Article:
Amazon’s test in June 2011 with demand-side platform Triggit was part of a larger effort to expand its existing retargeting platform. Aside from building up its position as a cynosure for all kinds of digital shopping purchases, the arrangement with Triggit was also seen as a way for Amazon to create a display ad business beyond the considerable ad revenues it gets from banner ads on its site.
As a result, third party sites are being given a choice of larger retargeting players as Amazon and Google battle it out.
In a company blog post, IgnitionOne today said it would feature Google Shopping as part of its Digital Marketing Suite. Claiming to be the first digital marketing platform to integrate Google’s system into its own retargeting process, IgnitionOne’s platform will allow retail marketers to manage Google Product Listing ads side-by-side search, display and Facebook.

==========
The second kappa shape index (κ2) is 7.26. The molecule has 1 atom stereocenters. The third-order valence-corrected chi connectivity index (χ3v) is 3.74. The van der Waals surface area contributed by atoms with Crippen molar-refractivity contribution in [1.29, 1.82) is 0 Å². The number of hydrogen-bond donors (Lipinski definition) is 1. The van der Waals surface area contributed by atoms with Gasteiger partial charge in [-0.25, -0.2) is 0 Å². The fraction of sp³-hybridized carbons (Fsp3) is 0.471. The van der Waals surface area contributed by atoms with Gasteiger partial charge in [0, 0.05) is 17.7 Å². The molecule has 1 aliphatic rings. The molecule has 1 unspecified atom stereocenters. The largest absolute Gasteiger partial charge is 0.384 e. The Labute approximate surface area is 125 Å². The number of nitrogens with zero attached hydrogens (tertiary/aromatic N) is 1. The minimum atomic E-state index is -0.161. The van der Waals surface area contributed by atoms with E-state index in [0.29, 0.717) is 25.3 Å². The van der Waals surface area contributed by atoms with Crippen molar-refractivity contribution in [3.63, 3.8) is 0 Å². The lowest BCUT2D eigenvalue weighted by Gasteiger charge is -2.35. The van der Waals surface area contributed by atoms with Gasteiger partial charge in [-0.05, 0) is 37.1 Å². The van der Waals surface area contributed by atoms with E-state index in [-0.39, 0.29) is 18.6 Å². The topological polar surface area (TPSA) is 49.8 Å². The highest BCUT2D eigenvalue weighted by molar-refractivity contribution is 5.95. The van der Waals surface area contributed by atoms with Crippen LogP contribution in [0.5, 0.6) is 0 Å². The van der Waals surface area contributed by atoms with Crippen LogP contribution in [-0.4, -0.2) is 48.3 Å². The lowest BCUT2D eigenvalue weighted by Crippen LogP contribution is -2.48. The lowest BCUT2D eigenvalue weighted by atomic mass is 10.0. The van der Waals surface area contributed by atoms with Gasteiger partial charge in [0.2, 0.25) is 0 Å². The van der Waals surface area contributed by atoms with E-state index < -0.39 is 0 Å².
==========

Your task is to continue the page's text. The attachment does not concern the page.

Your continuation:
That's not to say that the e-commerce field will only be left to Amazon and Google. After all, eBay has its paid listings product and consumers are even buying cars on the auction site. But where eBay and Amazon have set up established e-tail outlets, Google has always focused its strategies on up-ending the typical way things are done, primarily through its unmatched collection and analysis of user data that goes way beyond shopping (though Google Checkout was never a great success). So as Amazon wisely diversifies its revenue streams with larger advertising programs and devices like the Kindle, Google will be spending the next few months trying to get users -- and third party vendors like IgnitionOne -- to change their mind about who rules the virtual shopping mall.